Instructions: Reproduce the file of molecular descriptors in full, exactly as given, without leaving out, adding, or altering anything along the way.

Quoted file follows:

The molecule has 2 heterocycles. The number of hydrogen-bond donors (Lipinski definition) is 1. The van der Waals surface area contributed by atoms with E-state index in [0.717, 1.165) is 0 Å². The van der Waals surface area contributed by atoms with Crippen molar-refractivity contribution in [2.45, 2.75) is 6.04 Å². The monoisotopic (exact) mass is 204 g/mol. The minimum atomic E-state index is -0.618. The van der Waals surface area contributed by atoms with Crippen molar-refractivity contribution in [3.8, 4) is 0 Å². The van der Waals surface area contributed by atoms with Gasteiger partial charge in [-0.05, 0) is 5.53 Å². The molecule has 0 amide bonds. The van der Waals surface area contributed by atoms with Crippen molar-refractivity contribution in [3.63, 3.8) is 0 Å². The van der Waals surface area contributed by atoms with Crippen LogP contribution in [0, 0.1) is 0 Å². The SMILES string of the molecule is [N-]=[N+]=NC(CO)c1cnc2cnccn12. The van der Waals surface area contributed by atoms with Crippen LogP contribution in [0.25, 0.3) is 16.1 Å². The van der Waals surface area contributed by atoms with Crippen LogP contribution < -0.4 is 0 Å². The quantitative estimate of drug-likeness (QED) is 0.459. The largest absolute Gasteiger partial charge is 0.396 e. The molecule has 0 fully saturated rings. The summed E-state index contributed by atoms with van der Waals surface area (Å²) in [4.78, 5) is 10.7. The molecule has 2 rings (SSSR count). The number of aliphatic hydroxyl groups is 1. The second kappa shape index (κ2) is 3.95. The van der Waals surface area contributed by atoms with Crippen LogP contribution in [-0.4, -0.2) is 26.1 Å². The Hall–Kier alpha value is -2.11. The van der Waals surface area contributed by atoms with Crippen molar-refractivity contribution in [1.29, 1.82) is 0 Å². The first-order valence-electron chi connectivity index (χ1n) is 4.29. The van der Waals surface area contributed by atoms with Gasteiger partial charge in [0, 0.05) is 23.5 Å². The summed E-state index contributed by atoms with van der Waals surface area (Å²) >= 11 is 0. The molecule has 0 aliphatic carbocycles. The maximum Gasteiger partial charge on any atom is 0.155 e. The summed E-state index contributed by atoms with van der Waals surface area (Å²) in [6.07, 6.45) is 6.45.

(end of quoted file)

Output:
The molecule has 2 heterocycles. The number of hydrogen-bond donors (Lipinski definition) is 1. The van der Waals surface area contributed by atoms with E-state index in [0.717, 1.165) is 0 Å². The van der Waals surface area contributed by atoms with Crippen molar-refractivity contribution in [2.45, 2.75) is 6.04 Å². The monoisotopic (exact) mass is 204 g/mol. The minimum atomic E-state index is -0.618. The van der Waals surface area contributed by atoms with Crippen molar-refractivity contribution in [3.8, 4) is 0 Å². The van der Waals surface area contributed by atoms with Gasteiger partial charge in [-0.05, 0) is 5.53 Å². The molecule has 0 amide bonds. The van der Waals surface area contributed by atoms with Crippen molar-refractivity contribution in [3.63, 3.8) is 0 Å². The van der Waals surface area contributed by atoms with Crippen LogP contribution in [0, 0.1) is 0 Å². The SMILES string of the molecule is [N-]=[N+]=NC(CO)c1cnc2cnccn12. The van der Waals surface area contributed by atoms with Crippen LogP contribution in [0.25, 0.3) is 16.1 Å². The van der Waals surface area contributed by atoms with Crippen LogP contribution < -0.4 is 0 Å². The quantitative estimate of drug-likeness (QED) is 0.459. The largest absolute Gasteiger partial charge is 0.396 e. The molecule has 0 fully saturated rings. The summed E-state index contributed by atoms with van der Waals surface area (Å²) in [4.78, 5) is 10.7. The molecule has 2 rings (SSSR count). The number of aliphatic hydroxyl groups is 1. The second kappa shape index (κ2) is 3.95. The van der Waals surface area contributed by atoms with Crippen LogP contribution in [-0.4, -0.2) is 26.1 Å². The Hall–Kier alpha value is -2.11. The van der Waals surface area contributed by atoms with Crippen molar-refractivity contribution in [1.29, 1.82) is 0 Å². The first-order valence-electron chi connectivity index (χ1n) is 4.29. The van der Waals surface area contributed by atoms with Gasteiger partial charge in [0, 0.05) is 23.5 Å². The summed E-state index contributed by atoms with van der Waals surface area (Å²) >= 11 is 0. The molecule has 0 aliphatic carbocycles. The maximum Gasteiger partial charge on any atom is 0.155 e. The summed E-state index contributed by atoms with van der Waals surface area (Å²) in [6.07, 6.45) is 6.45.